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Fold-Down Outfeed Table

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Project by Lenny posted 1695 days ago 10542 views 74 times favorited 49 comments Add to Favorites Watch

I have a relatively small shop. It measures 18 feet long but only 8 feet wide so space is at a premium. When I moved my table saw into the shop, I moved my radial arm saw out. Still, I really cannot fit a free-standing or “permanent” outfeed table in the shop. I have performed a few cuts on the TS when an outfeed table was warranted. It can be difficult at best and even with a blade guard in place, unsafe at worst. In the February 2009 edition of Woodworker’s Journal, I saw a fold-down outfeed table that I thought would be great for my shop and I resolved to make it. I decided to make mine the width of the cast iron portion of my saw (42”). The length or depth of the table is dictated by the location of the dust port on the saw. Reason being, when in the fold down position, you don’t want the table to interfere with your use of dust collection. The creator of the project was able to get about 30” out of his table. For my saw, the end result is an outfeed table that extends about 26” beyond the cast iron. The design of this TS accessory allows me to quickly set up the table when needed and keep it in the down or folded position when not in use, conserving valuable space.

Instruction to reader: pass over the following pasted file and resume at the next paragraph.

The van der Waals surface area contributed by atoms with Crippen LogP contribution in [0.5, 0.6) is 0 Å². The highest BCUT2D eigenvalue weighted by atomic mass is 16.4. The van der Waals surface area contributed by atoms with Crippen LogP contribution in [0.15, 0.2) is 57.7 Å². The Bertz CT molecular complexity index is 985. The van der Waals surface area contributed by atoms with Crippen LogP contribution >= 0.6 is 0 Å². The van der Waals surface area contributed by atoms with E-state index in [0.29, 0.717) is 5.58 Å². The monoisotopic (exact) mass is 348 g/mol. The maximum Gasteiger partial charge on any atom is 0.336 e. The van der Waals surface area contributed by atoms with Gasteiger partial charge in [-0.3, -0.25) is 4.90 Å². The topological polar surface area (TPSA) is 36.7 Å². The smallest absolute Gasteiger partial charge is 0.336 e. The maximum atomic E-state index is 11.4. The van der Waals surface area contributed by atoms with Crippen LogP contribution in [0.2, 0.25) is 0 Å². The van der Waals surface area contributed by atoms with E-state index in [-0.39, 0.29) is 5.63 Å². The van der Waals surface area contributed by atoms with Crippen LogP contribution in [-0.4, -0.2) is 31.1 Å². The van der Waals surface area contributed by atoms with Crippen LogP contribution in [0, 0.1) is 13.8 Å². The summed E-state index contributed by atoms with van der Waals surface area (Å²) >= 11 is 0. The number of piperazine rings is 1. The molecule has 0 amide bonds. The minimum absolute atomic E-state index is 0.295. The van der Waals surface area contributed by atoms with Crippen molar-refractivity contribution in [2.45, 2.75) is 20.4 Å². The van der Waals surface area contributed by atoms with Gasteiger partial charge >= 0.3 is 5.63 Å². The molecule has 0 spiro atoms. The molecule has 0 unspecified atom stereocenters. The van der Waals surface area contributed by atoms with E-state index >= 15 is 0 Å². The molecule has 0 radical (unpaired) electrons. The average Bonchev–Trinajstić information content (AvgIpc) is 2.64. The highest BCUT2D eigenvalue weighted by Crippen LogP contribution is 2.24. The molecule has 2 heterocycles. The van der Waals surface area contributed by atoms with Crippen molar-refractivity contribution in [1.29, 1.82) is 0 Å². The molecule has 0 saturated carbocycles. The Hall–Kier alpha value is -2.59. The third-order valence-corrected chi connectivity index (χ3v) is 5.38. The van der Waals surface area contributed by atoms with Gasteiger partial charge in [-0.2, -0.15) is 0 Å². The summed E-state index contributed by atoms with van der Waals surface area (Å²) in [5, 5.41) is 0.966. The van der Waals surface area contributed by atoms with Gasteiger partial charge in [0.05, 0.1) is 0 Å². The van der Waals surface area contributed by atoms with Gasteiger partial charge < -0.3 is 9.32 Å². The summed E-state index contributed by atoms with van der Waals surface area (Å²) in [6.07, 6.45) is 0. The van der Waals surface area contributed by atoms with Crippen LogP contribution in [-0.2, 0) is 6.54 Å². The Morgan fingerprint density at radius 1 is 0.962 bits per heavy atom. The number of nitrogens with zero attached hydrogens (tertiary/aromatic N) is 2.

Let me pause here to say that I often marvel at and feel jealousy toward those woodworkers who stumble upon, trip over or otherwise have free lumber thrust at them from out of the blue. It seems this type of thing always happens to someone else…not me. One Thursday night about 2 months ago, while driving home from work, I saw a butcher block kitchen table out at the curb of my neighbor. He had put it out for trash collection. Without knowing what I would do with it, I parked my car in my driveway, got a small hand truck and brought the table home. For several days I thought about how I might use it when it struck me that I could use the bulk of it as my outfeed table.

The plans in the magazine called for a glue up of two pieces of 3/4” MDF for the core, plastic laminate underneath and on top and hardwood edging to make up the table. The butcher block saved me some work in that it was already about 1 ¾ inches thick, did not require edging and with poly and wax would be plenty smooth enough.